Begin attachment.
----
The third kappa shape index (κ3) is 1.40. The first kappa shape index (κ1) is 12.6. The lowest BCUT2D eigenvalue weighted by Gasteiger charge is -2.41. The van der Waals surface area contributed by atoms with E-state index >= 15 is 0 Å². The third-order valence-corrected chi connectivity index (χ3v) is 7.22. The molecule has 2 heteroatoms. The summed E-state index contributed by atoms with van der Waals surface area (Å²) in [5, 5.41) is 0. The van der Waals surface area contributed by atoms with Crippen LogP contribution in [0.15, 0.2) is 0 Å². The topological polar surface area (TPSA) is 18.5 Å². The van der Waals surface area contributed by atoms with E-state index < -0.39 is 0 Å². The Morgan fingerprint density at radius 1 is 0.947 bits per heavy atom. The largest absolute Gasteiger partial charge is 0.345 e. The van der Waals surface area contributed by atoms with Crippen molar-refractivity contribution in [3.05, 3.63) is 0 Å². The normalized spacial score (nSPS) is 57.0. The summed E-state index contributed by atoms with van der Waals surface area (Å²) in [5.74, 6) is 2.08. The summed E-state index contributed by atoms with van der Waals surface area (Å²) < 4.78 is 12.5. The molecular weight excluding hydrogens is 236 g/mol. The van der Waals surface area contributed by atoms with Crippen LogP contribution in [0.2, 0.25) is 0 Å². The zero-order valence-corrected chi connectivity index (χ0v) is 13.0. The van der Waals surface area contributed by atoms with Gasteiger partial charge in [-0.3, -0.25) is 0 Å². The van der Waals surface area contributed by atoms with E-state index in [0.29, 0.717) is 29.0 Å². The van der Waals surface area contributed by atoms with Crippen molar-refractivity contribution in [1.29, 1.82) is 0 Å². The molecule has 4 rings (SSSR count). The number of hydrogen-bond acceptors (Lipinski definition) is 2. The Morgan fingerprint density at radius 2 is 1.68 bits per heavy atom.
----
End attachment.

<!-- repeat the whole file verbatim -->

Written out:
The third kappa shape index (κ3) is 1.40. The first kappa shape index (κ1) is 12.6. The lowest BCUT2D eigenvalue weighted by Gasteiger charge is -2.41. The van der Waals surface area contributed by atoms with E-state index >= 15 is 0 Å². The third-order valence-corrected chi connectivity index (χ3v) is 7.22. The molecule has 2 heteroatoms. The summed E-state index contributed by atoms with van der Waals surface area (Å²) in [5, 5.41) is 0. The van der Waals surface area contributed by atoms with Crippen LogP contribution in [0.15, 0.2) is 0 Å². The topological polar surface area (TPSA) is 18.5 Å². The van der Waals surface area contributed by atoms with E-state index < -0.39 is 0 Å². The Morgan fingerprint density at radius 1 is 0.947 bits per heavy atom. The largest absolute Gasteiger partial charge is 0.345 e. The van der Waals surface area contributed by atoms with Crippen molar-refractivity contribution in [3.05, 3.63) is 0 Å². The normalized spacial score (nSPS) is 57.0. The summed E-state index contributed by atoms with van der Waals surface area (Å²) in [5.74, 6) is 2.08. The summed E-state index contributed by atoms with van der Waals surface area (Å²) < 4.78 is 12.5. The molecular weight excluding hydrogens is 236 g/mol. The van der Waals surface area contributed by atoms with Crippen LogP contribution in [0.2, 0.25) is 0 Å². The zero-order valence-corrected chi connectivity index (χ0v) is 13.0. The van der Waals surface area contributed by atoms with Gasteiger partial charge in [-0.3, -0.25) is 0 Å². The van der Waals surface area contributed by atoms with E-state index in [0.29, 0.717) is 29.0 Å². The van der Waals surface area contributed by atoms with Crippen molar-refractivity contribution in [1.29, 1.82) is 0 Å². The molecule has 4 rings (SSSR count). The number of hydrogen-bond acceptors (Lipinski definition) is 2. The Morgan fingerprint density at radius 2 is 1.68 bits per heavy atom.